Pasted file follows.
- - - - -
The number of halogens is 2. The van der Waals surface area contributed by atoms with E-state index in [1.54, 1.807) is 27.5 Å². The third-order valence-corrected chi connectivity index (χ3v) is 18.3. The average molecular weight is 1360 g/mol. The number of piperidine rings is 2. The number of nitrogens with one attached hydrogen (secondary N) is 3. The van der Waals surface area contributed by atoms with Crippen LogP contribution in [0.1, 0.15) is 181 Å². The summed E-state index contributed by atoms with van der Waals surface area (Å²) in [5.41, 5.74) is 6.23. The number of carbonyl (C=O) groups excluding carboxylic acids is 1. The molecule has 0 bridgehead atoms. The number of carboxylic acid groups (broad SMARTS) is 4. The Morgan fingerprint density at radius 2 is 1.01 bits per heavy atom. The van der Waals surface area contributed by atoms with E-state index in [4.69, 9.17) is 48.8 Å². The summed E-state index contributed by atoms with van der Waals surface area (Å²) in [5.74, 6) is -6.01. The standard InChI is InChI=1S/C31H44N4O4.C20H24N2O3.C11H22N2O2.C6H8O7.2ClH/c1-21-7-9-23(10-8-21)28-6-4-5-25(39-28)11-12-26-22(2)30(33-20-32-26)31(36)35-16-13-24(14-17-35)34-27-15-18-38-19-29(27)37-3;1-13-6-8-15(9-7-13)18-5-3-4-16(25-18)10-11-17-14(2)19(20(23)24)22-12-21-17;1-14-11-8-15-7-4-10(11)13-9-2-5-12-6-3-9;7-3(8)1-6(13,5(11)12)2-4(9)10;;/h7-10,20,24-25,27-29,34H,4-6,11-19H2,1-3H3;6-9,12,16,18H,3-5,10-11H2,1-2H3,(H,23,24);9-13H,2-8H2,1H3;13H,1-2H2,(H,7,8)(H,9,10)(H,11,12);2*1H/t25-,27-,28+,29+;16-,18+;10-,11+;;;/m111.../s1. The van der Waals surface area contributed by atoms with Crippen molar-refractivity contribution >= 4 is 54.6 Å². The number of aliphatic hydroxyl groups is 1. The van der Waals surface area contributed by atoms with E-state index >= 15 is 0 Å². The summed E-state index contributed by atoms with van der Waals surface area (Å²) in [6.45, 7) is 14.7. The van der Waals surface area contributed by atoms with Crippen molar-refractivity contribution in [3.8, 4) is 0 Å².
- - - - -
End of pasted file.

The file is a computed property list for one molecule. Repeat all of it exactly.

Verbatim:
The number of halogens is 2. The van der Waals surface area contributed by atoms with E-state index in [1.54, 1.807) is 27.5 Å². The third-order valence-corrected chi connectivity index (χ3v) is 18.3. The average molecular weight is 1360 g/mol. The number of piperidine rings is 2. The number of nitrogens with one attached hydrogen (secondary N) is 3. The van der Waals surface area contributed by atoms with Crippen LogP contribution in [0.1, 0.15) is 181 Å². The summed E-state index contributed by atoms with van der Waals surface area (Å²) in [5.41, 5.74) is 6.23. The number of carbonyl (C=O) groups excluding carboxylic acids is 1. The molecule has 0 bridgehead atoms. The number of carboxylic acid groups (broad SMARTS) is 4. The Morgan fingerprint density at radius 2 is 1.01 bits per heavy atom. The van der Waals surface area contributed by atoms with E-state index in [4.69, 9.17) is 48.8 Å². The summed E-state index contributed by atoms with van der Waals surface area (Å²) in [5.74, 6) is -6.01. The standard InChI is InChI=1S/C31H44N4O4.C20H24N2O3.C11H22N2O2.C6H8O7.2ClH/c1-21-7-9-23(10-8-21)28-6-4-5-25(39-28)11-12-26-22(2)30(33-20-32-26)31(36)35-16-13-24(14-17-35)34-27-15-18-38-19-29(27)37-3;1-13-6-8-15(9-7-13)18-5-3-4-16(25-18)10-11-17-14(2)19(20(23)24)22-12-21-17;1-14-11-8-15-7-4-10(11)13-9-2-5-12-6-3-9;7-3(8)1-6(13,5(11)12)2-4(9)10;;/h7-10,20,24-25,27-29,34H,4-6,11-19H2,1-3H3;6-9,12,16,18H,3-5,10-11H2,1-2H3,(H,23,24);9-13H,2-8H2,1H3;13H,1-2H2,(H,7,8)(H,9,10)(H,11,12);2*1H/t25-,27-,28+,29+;16-,18+;10-,11+;;;/m111.../s1. The van der Waals surface area contributed by atoms with Crippen molar-refractivity contribution >= 4 is 54.6 Å². The number of aliphatic hydroxyl groups is 1. The van der Waals surface area contributed by atoms with E-state index >= 15 is 0 Å². The summed E-state index contributed by atoms with van der Waals surface area (Å²) in [6.45, 7) is 14.7. The van der Waals surface area contributed by atoms with Crippen molar-refractivity contribution in [3.8, 4) is 0 Å².